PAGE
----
After the Christmas, the Crisis

After the Christmas, the crisis. Or Crisis. I’ve been helping out at the Harris Academy Bermondsey, where volunteers have transformed a school into a week-long refuge for homeless people.

Crisis at Christmas is a brilliant idea that started 50 years as a publicity stunt. It’s been going every year since and thousands of homeless guests come through the doors for the good food, companionship and advice offered by more than 11,000 volunteers across 13 sites in London and beyond.

My job mostly consists of keeping the place tidy: picking rubbish in the surrounding streets and cleaning toilets, but also sitting or standing in front of doors, making sure that the guests know where they’re going, or where they’re not allowed to be going.

I also got a chance to chat with a homeless refugee from Kurdistan: a reminder that it only takes the slightest of nudges for a life to lose control. He despairs of London: “Grenfell Tower,” he said to me. “How can they help me, when they can’t help the people in Grenfell Tower?” He now lives in a passageway in Victoria and, when his personal circumstances permit, he intends to go to Manchester or Liverpool, where he hopes he’ll have better luck with the council.

Over a fantastic lamb tagine dinner, in front of raucous karaoke, I meet Abu, a living, breathing case study of the results Crisis can achieve. Like my friend from Kurdistan, Abu used to be a homeless refugee in London. He tells me that he used to sleep on the endless night buses instead of out on the cold and dangerous streets – life expectancy for a homeless person in the UK is 47. Luckily, he was referred to Crisis and they were able to find him a home. But finding shelter is only the beginning of the end for homelessness.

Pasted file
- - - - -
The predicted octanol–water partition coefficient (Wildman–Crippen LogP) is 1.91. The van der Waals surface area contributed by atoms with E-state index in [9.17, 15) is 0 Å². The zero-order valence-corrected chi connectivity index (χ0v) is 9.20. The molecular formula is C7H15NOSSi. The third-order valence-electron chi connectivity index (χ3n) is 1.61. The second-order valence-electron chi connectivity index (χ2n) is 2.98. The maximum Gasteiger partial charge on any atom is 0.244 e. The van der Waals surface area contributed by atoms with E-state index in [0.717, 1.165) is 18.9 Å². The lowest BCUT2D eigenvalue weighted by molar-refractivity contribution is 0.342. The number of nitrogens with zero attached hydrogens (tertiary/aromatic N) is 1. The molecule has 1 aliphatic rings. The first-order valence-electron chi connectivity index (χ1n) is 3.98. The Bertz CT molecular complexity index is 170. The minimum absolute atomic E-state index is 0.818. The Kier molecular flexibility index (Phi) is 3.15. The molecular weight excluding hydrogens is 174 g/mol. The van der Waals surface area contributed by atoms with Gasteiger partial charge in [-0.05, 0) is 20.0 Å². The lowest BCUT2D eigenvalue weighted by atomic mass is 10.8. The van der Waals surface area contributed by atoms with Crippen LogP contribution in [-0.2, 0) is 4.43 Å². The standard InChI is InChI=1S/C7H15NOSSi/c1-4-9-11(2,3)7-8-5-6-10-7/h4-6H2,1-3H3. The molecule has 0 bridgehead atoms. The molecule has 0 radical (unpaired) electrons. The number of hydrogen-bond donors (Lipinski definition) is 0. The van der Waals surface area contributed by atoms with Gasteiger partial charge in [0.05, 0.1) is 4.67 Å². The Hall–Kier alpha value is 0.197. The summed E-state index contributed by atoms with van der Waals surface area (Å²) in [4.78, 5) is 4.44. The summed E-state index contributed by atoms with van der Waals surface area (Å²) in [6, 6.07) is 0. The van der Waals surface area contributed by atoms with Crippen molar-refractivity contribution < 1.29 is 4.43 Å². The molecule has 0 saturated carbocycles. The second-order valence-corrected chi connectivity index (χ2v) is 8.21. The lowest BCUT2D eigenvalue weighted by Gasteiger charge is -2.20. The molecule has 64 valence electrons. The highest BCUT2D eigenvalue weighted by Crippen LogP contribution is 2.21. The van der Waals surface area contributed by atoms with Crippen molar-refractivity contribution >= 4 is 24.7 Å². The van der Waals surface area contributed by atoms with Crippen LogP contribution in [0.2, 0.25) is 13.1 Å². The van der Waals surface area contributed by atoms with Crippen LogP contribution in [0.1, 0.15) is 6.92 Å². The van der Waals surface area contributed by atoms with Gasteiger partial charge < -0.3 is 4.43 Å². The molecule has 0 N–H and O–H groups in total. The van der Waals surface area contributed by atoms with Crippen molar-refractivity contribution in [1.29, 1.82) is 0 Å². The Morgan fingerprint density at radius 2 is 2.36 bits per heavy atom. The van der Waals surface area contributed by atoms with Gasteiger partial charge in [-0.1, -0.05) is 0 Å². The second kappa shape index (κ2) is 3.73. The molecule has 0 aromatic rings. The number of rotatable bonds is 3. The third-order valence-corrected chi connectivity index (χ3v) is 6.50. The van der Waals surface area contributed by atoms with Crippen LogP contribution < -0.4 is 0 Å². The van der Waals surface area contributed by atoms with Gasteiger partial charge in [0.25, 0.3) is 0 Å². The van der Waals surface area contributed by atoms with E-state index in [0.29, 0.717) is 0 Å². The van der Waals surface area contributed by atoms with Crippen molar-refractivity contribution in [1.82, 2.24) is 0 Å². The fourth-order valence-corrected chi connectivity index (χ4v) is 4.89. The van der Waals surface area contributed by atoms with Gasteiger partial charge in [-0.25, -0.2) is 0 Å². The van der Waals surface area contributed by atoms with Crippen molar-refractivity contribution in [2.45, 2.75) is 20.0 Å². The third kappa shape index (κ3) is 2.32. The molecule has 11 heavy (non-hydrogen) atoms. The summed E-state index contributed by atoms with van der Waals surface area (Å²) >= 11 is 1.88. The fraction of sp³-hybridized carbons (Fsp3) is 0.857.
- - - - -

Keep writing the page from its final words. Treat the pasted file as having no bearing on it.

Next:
The next challenge, Abu explains, is to build skills. He unfolds an A3 poster timetable of all the educational programmes at the Crisis Skylight centre in Croydon, including football with Crystal Palace and computer coding. Finally, Crisis helps people hunt for work. ‘That is how we end homelessness,’ Abu says. Only with shelter, skills and employment can someone be truly free from homelessness.

Crisis at Christmas is a beautiful hateful project: a beautiful response to one of the most hateful maladies of our society.

There are an estimated 236,000 homeless people in Great Britain, including 50,000 children. Since the Conservatives came to power in 2010, homelessness has increased in England by 132% – according to their own official estimates. Crisis predict an ‘accelerating increase’ in homelessness in England over the next 25 years.

It is bewildering that the UK government has no strategic plan for ending homelessness. No statements, no targets, no time frames. I’m sorry, but why the fuck not?

Canada’s community-based solution to end homelessness would cost their citizens the price of one cup of coffee per week.

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David Charles is co-writer of BBC radio sitcom Foiled. He also writes for The Bike Project, Thighs of Steel, and the Elevate Festival. He blogs at

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